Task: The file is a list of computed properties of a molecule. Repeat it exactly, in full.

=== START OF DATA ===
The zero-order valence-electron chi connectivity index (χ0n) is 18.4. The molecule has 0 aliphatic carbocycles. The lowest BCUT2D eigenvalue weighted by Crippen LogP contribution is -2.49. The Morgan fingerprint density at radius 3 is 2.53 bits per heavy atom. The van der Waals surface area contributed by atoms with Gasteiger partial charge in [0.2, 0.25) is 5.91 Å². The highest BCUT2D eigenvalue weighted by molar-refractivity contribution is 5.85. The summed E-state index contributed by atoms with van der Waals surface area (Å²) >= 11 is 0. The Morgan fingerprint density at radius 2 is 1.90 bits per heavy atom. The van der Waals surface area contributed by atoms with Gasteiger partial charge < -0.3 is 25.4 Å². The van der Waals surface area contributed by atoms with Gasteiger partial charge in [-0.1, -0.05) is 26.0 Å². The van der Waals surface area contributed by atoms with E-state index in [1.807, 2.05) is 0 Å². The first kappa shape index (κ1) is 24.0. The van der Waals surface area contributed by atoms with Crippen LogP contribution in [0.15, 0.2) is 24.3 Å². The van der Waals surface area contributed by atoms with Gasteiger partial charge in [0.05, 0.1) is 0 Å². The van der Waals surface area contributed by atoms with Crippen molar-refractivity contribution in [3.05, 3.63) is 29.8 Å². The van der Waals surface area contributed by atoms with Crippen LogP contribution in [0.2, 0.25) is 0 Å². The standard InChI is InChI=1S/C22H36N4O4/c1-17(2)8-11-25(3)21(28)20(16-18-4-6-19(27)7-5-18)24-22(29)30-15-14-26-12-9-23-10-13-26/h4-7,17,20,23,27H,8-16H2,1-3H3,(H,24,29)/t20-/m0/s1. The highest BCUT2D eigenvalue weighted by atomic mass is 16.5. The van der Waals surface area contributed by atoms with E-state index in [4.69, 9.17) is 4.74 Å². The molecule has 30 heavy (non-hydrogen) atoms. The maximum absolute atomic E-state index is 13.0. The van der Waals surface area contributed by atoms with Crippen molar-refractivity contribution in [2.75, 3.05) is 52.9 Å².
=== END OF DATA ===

The zero-order valence-electron chi connectivity index (χ0n) is 18.4. The molecule has 0 aliphatic carbocycles. The lowest BCUT2D eigenvalue weighted by Crippen LogP contribution is -2.49. The Morgan fingerprint density at radius 3 is 2.53 bits per heavy atom. The van der Waals surface area contributed by atoms with Gasteiger partial charge in [0.2, 0.25) is 5.91 Å². The highest BCUT2D eigenvalue weighted by molar-refractivity contribution is 5.85. The summed E-state index contributed by atoms with van der Waals surface area (Å²) >= 11 is 0. The Morgan fingerprint density at radius 2 is 1.90 bits per heavy atom. The van der Waals surface area contributed by atoms with Gasteiger partial charge < -0.3 is 25.4 Å². The van der Waals surface area contributed by atoms with Gasteiger partial charge in [-0.1, -0.05) is 26.0 Å². The van der Waals surface area contributed by atoms with E-state index in [1.807, 2.05) is 0 Å². The first kappa shape index (κ1) is 24.0. The van der Waals surface area contributed by atoms with Crippen LogP contribution in [0.15, 0.2) is 24.3 Å². The van der Waals surface area contributed by atoms with Gasteiger partial charge in [0.05, 0.1) is 0 Å². The van der Waals surface area contributed by atoms with Crippen molar-refractivity contribution in [3.05, 3.63) is 29.8 Å². The van der Waals surface area contributed by atoms with Crippen LogP contribution in [0.2, 0.25) is 0 Å². The standard InChI is InChI=1S/C22H36N4O4/c1-17(2)8-11-25(3)21(28)20(16-18-4-6-19(27)7-5-18)24-22(29)30-15-14-26-12-9-23-10-13-26/h4-7,17,20,23,27H,8-16H2,1-3H3,(H,24,29)/t20-/m0/s1. The highest BCUT2D eigenvalue weighted by atomic mass is 16.5. The van der Waals surface area contributed by atoms with E-state index in [4.69, 9.17) is 4.74 Å². The molecule has 30 heavy (non-hydrogen) atoms. The maximum absolute atomic E-state index is 13.0. The van der Waals surface area contributed by atoms with Crippen molar-refractivity contribution in [2.75, 3.05) is 52.9 Å².